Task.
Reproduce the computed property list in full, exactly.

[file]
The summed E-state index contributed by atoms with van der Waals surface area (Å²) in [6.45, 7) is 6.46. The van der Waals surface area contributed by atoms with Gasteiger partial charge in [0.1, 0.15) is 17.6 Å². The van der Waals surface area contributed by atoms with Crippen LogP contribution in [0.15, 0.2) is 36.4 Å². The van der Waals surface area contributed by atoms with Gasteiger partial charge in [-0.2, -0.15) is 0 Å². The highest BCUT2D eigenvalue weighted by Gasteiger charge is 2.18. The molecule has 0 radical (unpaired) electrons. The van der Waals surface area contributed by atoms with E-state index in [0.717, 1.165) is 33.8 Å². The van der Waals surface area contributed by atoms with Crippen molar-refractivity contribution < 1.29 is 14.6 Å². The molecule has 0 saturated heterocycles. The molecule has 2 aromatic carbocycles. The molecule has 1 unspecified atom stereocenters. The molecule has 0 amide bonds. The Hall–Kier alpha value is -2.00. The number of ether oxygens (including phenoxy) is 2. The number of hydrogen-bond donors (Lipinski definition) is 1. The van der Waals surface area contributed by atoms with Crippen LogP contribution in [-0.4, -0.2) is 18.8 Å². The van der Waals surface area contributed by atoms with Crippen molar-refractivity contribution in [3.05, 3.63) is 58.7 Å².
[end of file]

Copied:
The summed E-state index contributed by atoms with van der Waals surface area (Å²) in [6.45, 7) is 6.46. The van der Waals surface area contributed by atoms with Gasteiger partial charge in [0.1, 0.15) is 17.6 Å². The van der Waals surface area contributed by atoms with Crippen LogP contribution in [0.15, 0.2) is 36.4 Å². The van der Waals surface area contributed by atoms with Gasteiger partial charge in [-0.2, -0.15) is 0 Å². The highest BCUT2D eigenvalue weighted by Gasteiger charge is 2.18. The molecule has 0 radical (unpaired) electrons. The van der Waals surface area contributed by atoms with E-state index in [0.717, 1.165) is 33.8 Å². The van der Waals surface area contributed by atoms with Crippen molar-refractivity contribution < 1.29 is 14.6 Å². The molecule has 0 saturated heterocycles. The molecule has 2 aromatic carbocycles. The molecule has 1 unspecified atom stereocenters. The molecule has 0 amide bonds. The Hall–Kier alpha value is -2.00. The number of ether oxygens (including phenoxy) is 2. The number of hydrogen-bond donors (Lipinski definition) is 1. The van der Waals surface area contributed by atoms with Crippen LogP contribution in [-0.4, -0.2) is 18.8 Å². The van der Waals surface area contributed by atoms with Crippen molar-refractivity contribution in [3.05, 3.63) is 58.7 Å².